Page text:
The Most Beautiful Fraud: Tampopo

Tampopo was a first for me in a lot of ways:  not only the first movie I’d seen by Juzo Itami, but the first Japanese comedy I’d ever seen, and one of the first Japanese films I’d seen at all outside of Akira Kurosawa and a few samurai period pieces.  I saw it when it was first released in the U.S. on VHS during my stint at a chain video rental store right after I left high school, and it made a huge impact on me:  I recommended it endlessly, even to customers who couldn’t have cared less about anything with subtitles.

I became a big fan of Itami’s work later on, and revisited Tampopo a number of times after that, but when it came to the Siskel Center last week in a splendid new 4k restoration, I probably hadn’t seen it in over a decade.  I also had never seen it on a big screen, so I was very excited, and the restoration didn’t disappoint:  not only was it visually rich and fine, with the pastels and bright colors dancing across the screen with a vividness I’d never imagined before, but the sound had also been finely reworked, showing off the brilliant and incredibly effective editing that gives every scene a little extra frisson and every punchline an audible pop.

Tampopo is the story of widow Nobuko Miyamoto (played with grace and humor by Itami’s wife), who tries to take care of her put-upon son while operating a small-time ramen shop.  One rainy night, a pair of long-haul truckers — haggard Goro (Tsutomu Yamazaki, doing the goofiest John Wayne imitation this side of Big Trouble in Little China) and lean Gun (an impossibly young-looking Ken Watanabe)  stop in for a bowl, and, as veterans of innumerable roadside ramen shops, are none too impressed with her fare; she begs them to help her turn the joint into the best in the country.  (To give you an idea how long ago it was that I first saw the movie, back then, every instance of the word “ramen” was rendered in the subtitles as “noodle soup”.)  After some convincing, they decide to help, and she becomes a lean, mean, culinary machine dedicated to bringing in business by the truckload.

The set-up couldn’t be simpler, but the way the story unfolds contains a shocking amount of depth, character, humor, pathos, and simple sweetness that belies its basic set-up.  In fact, watching it again, one of the things that surprised me the most about Tampopo is how perfectly the story is structured:  it delivers its premise right away, follows a solid pattern while both hitting all of the necessary plot beats and providing a few surprises, and wraps up with the perfect kind of ending, one that seems inevitable but never predictable.  Itami switches things up a bit by throwing in a lot of little digressions from the main story, but they’re expertly executed:  they start out light while building to a more dramatic conclusion, they add elements of humor and suspense to the main plot, and they end just in time to avoid overstaying their welcome.  It’s astonishingly efficient storytelling.

One of these diversions involves Koji Yausho as an elegant white-suited yakuza mobster who is dedicated to showing his beautiful lover only the finest things in life, and that includes food:  it is this section, and not the rather chaste quasi-romance between Goro and the main characters,  that gives Tampopo its reputation as an erotic classic as well as a superb comedy.  These scenes pull off a delicate balancing act, because they never become overtly sexualized (although they come surprisingly close) while still establishing the inextricable link between food and sex that informs so much of the rest of the plot.  A fantastic little throwaway scene involving a green office assistant who shames his corporate bosses with his encyclopedic knowledge of haute cuisine is still hilariously right on, and a bit about a harried housewife being forced by domestic chores to postpone her own death is blackly hilarious (and a glimpse forward to the darker tone Itami would take in later years).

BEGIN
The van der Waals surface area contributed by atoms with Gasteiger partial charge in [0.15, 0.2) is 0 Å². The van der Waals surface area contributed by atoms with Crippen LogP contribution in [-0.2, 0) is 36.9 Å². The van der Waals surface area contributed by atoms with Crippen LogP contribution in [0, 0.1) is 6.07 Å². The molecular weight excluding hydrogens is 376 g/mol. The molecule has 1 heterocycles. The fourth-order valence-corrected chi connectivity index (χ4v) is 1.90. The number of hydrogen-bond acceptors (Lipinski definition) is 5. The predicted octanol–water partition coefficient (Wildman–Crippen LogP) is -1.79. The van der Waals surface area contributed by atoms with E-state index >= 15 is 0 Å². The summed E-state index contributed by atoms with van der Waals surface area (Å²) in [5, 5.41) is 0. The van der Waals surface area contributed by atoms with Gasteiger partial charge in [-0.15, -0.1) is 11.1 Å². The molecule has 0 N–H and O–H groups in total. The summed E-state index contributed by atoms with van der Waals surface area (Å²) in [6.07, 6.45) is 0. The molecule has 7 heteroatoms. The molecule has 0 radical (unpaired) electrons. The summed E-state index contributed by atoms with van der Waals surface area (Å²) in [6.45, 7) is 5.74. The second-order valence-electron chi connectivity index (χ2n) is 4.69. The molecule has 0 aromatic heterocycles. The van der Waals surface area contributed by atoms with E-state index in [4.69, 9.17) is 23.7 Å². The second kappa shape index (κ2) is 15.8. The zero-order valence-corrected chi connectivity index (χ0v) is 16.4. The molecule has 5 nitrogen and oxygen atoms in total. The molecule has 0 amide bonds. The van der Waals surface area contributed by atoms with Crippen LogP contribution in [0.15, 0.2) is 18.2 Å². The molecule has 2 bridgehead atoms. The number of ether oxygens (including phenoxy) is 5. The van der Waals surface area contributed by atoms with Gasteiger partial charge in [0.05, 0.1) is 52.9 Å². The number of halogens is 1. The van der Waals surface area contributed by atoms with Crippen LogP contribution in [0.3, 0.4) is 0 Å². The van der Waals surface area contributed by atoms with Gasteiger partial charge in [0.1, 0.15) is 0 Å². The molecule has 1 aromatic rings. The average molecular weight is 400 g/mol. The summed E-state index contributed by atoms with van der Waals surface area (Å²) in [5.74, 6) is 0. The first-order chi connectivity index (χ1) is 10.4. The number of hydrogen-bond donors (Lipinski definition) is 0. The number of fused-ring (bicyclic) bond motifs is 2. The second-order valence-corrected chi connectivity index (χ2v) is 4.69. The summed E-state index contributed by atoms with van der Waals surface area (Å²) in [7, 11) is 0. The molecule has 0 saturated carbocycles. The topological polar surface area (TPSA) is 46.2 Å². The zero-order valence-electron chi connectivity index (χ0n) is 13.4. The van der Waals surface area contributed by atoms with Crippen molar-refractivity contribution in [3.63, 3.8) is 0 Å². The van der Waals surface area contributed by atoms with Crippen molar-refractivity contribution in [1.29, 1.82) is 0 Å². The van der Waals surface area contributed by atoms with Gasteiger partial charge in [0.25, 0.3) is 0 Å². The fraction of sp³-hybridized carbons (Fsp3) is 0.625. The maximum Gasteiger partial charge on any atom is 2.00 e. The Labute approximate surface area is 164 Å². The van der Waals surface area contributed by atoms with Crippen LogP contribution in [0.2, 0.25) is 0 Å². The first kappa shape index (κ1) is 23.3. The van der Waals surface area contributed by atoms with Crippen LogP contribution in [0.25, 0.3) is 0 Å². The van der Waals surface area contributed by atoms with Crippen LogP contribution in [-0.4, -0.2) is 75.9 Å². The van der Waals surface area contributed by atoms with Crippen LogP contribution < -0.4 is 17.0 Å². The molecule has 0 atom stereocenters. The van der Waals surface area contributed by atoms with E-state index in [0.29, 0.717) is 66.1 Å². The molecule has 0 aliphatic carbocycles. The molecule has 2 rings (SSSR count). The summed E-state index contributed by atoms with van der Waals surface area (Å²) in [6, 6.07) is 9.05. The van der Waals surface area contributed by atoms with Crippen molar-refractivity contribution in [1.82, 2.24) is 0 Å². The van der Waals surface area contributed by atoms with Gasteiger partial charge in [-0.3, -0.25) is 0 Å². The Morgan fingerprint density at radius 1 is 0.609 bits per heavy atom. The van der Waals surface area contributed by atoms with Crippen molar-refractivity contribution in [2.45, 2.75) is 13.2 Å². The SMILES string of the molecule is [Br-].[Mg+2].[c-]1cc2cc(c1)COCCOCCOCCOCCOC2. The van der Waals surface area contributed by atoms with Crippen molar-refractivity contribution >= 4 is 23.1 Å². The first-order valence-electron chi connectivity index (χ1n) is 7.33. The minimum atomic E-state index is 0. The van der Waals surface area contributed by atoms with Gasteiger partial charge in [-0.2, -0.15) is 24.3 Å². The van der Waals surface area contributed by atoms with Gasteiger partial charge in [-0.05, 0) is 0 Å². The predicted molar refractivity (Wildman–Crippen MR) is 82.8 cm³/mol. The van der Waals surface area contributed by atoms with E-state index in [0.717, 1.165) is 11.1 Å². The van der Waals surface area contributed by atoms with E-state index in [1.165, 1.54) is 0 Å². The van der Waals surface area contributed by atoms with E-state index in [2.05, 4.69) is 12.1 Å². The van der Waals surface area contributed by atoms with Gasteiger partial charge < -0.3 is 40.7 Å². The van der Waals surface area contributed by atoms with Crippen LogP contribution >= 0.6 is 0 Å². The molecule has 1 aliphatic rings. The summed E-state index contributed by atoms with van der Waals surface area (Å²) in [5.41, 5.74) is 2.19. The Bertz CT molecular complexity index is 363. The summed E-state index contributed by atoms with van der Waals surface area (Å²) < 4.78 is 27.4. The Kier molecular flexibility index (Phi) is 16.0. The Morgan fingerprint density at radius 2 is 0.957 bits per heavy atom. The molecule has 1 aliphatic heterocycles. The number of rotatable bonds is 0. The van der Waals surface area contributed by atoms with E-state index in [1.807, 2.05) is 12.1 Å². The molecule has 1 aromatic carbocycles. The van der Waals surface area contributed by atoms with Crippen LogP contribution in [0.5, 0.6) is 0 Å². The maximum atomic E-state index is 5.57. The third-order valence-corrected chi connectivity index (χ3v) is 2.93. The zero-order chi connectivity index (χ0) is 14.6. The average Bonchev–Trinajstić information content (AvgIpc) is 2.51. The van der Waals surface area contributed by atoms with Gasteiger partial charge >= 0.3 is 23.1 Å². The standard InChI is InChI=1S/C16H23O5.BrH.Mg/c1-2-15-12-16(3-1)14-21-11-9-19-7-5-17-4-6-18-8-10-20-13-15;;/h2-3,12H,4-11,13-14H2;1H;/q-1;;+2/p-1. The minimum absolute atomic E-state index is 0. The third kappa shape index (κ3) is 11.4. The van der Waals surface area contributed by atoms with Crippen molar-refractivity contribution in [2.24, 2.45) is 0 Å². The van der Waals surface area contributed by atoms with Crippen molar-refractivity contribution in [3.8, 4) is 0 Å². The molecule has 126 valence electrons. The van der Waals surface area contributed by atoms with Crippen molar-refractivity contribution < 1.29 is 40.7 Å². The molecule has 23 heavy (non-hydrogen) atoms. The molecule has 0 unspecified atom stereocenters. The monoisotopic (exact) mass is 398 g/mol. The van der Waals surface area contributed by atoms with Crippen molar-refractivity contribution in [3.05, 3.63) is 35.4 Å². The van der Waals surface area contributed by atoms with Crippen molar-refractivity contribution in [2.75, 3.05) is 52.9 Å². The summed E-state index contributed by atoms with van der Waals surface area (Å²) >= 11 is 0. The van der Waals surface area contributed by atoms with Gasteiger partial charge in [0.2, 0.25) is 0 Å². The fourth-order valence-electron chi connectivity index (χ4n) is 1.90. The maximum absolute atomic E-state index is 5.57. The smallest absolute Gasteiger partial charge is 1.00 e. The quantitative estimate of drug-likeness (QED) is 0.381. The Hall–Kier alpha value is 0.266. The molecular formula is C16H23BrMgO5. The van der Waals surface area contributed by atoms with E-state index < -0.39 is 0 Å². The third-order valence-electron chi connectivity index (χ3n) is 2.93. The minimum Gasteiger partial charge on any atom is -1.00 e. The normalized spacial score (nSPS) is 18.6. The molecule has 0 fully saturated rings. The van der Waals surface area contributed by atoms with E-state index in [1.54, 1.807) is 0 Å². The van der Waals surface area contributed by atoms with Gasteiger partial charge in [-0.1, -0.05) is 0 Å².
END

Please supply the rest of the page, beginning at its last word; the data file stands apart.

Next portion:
One of the things that had worried me about revisiting Tampopo is how it would hold up in the era of more feminist awareness in film; while it is a movie that stars a female lead, she is still largely enabled by male actors, and it is certainly a product of its time and place.  But having watched it with my very feminist partner, it struck me as being a lot stronger than just a rare woman’s movie:  the humor is never at Tampopo’s expense, she is shown as being intelligent and capable (and, crucially, having the agency to make all the important decisions, including the one to seek Gun and Goro’s help in the first place), and it doesn’t end with the trite romantic conclusion that a lesser film probably would have handed us.  It’s not an expressly political film, but it has some things to say about traditional gender roles that Itami obviously intended us to hear.

Mostly, though, Tampopo is now what it was then:  a very charming, very funny, very well-made comedy that celebrates through its every sensory output the glories of food.  It shows us the arts of cooking and dining through many lenses, from gender and class to finance and sexuality, to the sheer sensual pleasure of it all, and it does it supremely well.  Eating is depicted as a pleasure, a vice, a weakness, a skill, a chore, a source of pride, and an expression of shame — and all of these are shown as being simultaneously true while never getting in each other’s way.  It’s not only a classic film in its own right, but one of the greatest movies ever made about the act of eating.  Once we’d seen it, we headed out into the snowy Chicago night towards Chinatown, to make our own pilgrimage to a ramen shop; what else could we possibly have done?


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